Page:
I told myself I was writing important work. But I was a striver reaching for another brass ring
In the years since, many well-meaning people have asked me, “How’s the book?” This once-innocuous question falls upon my ears today like “How’s your chlamydia?” or “What happened to those lewd conduct charges against you?” The short answer is that I did write a book, I couldn’t get it published, and these days I am much more familiar with failure than talk-show green rooms.
In the beginning of 2008, writing a book did not sound like a terrible idea. I was a newspaper reporter with the dumb luck to stumble across an interesting true story for which I can claim zero creative credit. I went to New York and easily landed an agent on the strength of said story. I went to Southeast Asia and squatted in the dust for months gathering interviews and research. Then I came back to New York and set about writing, a thing I believed I loved to do.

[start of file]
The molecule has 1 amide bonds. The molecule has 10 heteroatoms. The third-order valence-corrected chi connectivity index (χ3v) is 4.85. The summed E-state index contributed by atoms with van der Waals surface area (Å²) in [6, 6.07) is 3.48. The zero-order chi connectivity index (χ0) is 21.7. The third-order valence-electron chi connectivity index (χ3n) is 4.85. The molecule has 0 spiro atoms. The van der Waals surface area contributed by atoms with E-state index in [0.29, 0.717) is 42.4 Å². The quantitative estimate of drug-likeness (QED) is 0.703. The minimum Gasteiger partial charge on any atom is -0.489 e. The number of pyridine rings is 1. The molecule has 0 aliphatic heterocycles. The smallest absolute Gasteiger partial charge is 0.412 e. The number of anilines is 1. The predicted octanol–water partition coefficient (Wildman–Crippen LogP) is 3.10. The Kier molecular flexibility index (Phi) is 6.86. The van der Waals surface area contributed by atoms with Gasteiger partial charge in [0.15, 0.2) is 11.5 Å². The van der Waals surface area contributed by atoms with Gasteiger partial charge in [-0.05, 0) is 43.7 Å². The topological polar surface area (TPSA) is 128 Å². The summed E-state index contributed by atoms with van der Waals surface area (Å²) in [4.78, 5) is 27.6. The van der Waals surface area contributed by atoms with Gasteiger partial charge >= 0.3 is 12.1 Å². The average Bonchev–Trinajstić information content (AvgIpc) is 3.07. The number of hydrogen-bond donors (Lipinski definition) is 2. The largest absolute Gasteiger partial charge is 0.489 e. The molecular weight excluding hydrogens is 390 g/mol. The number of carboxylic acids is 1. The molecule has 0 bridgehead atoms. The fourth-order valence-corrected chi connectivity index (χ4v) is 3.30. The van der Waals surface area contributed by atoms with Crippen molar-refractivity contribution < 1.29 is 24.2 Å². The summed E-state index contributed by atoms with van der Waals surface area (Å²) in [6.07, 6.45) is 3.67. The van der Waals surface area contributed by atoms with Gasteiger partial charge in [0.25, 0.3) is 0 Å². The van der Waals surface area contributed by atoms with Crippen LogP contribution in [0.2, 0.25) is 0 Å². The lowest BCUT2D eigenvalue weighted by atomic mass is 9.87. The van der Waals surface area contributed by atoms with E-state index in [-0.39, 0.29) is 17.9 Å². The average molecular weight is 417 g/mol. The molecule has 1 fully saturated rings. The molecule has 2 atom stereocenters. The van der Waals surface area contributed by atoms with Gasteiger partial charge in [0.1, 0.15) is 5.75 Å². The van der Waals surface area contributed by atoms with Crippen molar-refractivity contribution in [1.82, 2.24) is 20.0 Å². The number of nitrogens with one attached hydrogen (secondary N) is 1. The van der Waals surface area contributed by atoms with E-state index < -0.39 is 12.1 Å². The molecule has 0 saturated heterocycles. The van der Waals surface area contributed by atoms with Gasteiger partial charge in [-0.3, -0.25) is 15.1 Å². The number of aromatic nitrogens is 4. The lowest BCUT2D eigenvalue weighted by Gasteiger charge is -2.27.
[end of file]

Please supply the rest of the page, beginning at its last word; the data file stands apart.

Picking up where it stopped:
I was wrong. I liked having written things. Writing them was the worst. I wrote and wrote, and could not believe there was so much still to write. I read and reread drafts until I was no longer sure they were in English. I cut pages of useless and boring exposition that amounted to days of work. I was at one point concerned that I had not given enough detail to the process of cashew farming. You don’t need to know what the book was about to know that this is a bad sign. No one, ever, since Gutenberg, has closed a book and wished they’d learned more about cashew farming.
And I was scared, so scared, that I would get something wrong, that I would sound clunky or naive, that I would take this fascinating story that happened to cross my path and jack it up with my own incompetence. I agonized over every sentence, and I have yet to hear any great writer advise that the best work comes when you ignore your instincts and focus intently on fear and self-doubt.